Wildlife General - 6 of 8

Wildlife General FAQs - 8 Found

Which elements are beneficial to wildlife, which are harmful, and how do they get into our environment?

Understanding our fragile environment often begins with recognition of the importance of certain elements, such as zinc and iron, in relation to animals and plants. This recognition is well deserved because these essential elements are necessary for the life or health of an organism. Some elements such as carbon, hydrogen, oxygen, magnesium, potassium, and phosphorus are required in relatively large amounts by organisms. However, others are required in smaller quantities; these are referred to as trace elements. At the same time, if these or other elements occur in quantities great enough, toxicity can result. An element, or any substance, that occurs in the environment and contains concentrations above what are considered to be safe may be considered a contaminant. When contaminants occur at levels that are potentially harmful to organisms, they are labeled as hazards. Often the quantitative difference between essential amounts and toxic concentrations of these elements is very small. For example, the trace element selenium is required at a level of no less than 0.4 parts per million in the diet of cattle but can be toxic at levels greater than approximately 4 parts per million.

There are 16 essential elements to all animals and plants: Hydrogen (H), Carbon (C), Nitrogen (N), Oxygen (O), Sodium (Na), Magnesium (Mg), Phosphorus (P), Sulfur (S), Chlorine (Cl), Potassium (K), Calcium (Ca), Manganese (Mn), Iron (Fe), Copper (Cu), Zinc (Zn), and Selenium (Se).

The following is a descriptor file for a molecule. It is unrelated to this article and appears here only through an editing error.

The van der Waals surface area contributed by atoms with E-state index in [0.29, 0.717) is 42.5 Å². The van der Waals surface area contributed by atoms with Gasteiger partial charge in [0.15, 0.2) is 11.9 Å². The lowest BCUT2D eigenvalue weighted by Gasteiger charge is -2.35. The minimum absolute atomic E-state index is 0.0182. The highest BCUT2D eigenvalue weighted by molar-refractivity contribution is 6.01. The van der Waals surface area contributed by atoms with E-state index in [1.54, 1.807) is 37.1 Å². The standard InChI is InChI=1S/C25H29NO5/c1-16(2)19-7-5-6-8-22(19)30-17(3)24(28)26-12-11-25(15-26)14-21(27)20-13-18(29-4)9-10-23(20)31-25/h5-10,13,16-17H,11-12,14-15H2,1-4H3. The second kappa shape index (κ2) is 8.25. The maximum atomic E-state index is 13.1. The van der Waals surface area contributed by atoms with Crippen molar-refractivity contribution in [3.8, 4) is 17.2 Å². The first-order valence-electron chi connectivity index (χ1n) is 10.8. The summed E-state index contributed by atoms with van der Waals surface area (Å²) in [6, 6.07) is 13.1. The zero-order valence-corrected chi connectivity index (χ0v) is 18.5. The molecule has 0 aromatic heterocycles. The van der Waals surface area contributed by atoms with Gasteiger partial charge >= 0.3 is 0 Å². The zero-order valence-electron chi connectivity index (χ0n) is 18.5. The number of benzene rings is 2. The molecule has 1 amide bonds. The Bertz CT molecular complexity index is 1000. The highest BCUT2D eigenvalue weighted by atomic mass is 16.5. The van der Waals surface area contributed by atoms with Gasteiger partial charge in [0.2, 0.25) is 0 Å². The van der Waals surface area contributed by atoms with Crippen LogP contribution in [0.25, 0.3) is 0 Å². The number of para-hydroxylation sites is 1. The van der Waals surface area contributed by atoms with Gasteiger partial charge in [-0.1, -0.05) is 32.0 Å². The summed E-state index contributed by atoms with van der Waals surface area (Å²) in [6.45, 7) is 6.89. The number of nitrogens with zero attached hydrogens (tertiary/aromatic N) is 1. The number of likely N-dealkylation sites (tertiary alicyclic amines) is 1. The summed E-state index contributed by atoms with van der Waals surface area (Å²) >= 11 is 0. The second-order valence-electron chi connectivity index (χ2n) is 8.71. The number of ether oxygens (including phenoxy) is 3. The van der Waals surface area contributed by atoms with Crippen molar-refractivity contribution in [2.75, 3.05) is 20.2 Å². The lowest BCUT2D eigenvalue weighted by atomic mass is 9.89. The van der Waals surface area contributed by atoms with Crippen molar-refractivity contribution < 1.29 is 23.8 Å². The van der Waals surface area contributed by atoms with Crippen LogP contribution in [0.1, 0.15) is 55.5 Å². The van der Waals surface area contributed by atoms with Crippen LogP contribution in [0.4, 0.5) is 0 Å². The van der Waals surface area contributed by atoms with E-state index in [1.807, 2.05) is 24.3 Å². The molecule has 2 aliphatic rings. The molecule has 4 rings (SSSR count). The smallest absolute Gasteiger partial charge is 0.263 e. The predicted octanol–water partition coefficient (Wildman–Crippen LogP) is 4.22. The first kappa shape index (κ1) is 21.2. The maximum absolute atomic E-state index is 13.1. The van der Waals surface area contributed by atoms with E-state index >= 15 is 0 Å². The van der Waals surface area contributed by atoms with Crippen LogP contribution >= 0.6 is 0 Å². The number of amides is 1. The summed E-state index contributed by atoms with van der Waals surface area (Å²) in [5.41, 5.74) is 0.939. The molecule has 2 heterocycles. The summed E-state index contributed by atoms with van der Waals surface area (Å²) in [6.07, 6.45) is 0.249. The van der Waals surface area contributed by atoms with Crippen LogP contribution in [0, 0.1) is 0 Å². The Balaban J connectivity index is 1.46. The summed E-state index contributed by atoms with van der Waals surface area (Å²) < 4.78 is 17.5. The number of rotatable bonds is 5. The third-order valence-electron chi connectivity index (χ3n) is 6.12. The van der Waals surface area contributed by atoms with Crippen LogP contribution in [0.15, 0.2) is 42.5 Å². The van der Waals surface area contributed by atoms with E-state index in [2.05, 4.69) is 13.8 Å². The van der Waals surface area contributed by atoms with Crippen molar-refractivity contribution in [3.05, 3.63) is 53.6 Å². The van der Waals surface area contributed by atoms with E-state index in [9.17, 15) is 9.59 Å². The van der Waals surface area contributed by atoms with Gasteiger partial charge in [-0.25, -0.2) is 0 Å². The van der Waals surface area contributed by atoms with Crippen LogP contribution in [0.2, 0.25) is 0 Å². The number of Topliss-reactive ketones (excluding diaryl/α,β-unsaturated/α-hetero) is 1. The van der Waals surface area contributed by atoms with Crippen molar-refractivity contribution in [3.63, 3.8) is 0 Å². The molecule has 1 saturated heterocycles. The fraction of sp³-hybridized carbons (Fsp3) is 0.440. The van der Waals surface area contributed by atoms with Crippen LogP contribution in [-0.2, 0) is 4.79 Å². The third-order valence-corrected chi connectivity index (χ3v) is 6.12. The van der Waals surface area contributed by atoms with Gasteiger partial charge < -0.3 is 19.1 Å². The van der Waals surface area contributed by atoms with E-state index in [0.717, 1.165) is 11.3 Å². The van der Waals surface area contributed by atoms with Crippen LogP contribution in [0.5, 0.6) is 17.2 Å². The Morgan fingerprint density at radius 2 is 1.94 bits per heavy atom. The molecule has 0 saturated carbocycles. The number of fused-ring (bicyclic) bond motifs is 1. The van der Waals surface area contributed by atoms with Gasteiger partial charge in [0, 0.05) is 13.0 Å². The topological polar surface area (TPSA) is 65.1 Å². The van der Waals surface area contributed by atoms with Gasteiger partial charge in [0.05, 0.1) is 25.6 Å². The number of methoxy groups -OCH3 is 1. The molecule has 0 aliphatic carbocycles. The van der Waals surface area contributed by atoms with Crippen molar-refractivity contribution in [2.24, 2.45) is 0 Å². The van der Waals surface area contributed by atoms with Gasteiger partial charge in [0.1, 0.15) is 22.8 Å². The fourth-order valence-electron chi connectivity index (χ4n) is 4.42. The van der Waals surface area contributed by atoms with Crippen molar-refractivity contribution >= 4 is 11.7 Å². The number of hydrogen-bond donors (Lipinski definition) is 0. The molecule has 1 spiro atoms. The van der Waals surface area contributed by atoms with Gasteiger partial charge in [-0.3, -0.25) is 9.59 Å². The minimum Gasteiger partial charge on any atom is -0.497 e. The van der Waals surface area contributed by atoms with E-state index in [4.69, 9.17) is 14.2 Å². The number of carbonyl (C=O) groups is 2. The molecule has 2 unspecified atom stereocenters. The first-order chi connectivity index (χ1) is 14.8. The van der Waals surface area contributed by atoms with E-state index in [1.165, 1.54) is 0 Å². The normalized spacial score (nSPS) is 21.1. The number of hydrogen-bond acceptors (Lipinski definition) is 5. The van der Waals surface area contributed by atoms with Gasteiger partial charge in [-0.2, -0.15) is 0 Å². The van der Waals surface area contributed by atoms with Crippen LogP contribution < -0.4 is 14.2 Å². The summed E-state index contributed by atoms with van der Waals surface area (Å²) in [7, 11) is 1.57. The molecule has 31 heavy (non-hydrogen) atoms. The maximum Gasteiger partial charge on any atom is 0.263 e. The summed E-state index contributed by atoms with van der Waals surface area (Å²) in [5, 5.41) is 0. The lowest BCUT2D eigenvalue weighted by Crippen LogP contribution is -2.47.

Trace essential elements such as fluorine, copper, selenium, molybdenum, and others can be hazardous to living organisms if present at high levels. Nonessential heavy metals such as arsenic, lead, mercury, cadmium, chromium are usually toxic to organisms as much lower levels than trace essential elements. Depending on the association that these nonessential elements may form with natural geologic materials such as organic matter, other elements or minerals, and adsorbers (such as clays), these elements can range from being safe to being extremely toxic.

Because of growing public concern about the environmental contamination, it is becoming increasingly important to better understand both the natural and human processes that control the movement of elements at the earth's surface. Elements can be quite mobile in water, and the majority of our environmental problems are ultimately associated with the contamination of surface and ground water.

When water comes into contact with rocks and soils, some of the minerals and organic substances dissolve and enter the natural waters. Forests and grasslands generally contribute only small amounts of these dissolved substances. However, it is possible for an area to contain unusually high concentrations of minerals, thereby depositing them to the waterways. For example, swamps and marshes often produce acidic and colored water. Other areas that contributed natural pollutants to water are those containing rocks with sulfide minerals, particularly pyrite.

Inorganic substances are cycled naturally through our environment at concentrations that usually do not adversely affect plants and animals. However, the combination of some natural processes with human activities can increase these substances to harmful or toxic levels. Therefore, toxic substances may have both natural and human sources.

Natural sources of toxic substance include rocks, volcanoes, sediments, and soils. Human activities that add toxic substances to the environment include smelting, manufacturing, refining, chemical processing, fertilizer application, irrigation, and waste disposal.

A large concentration of a substance commonly identifies a source of pollution but may not necessarily indicate a problem. In addition to the concentration, other characteristics of the substance must be considered. These characteristics include the amount of the substance released, the rate of release, its availability to organisms, and its residence time in a particular ecosystem.

Learn More:  Circular 1105: Understanding Our Fragile Environment

Tags: Disease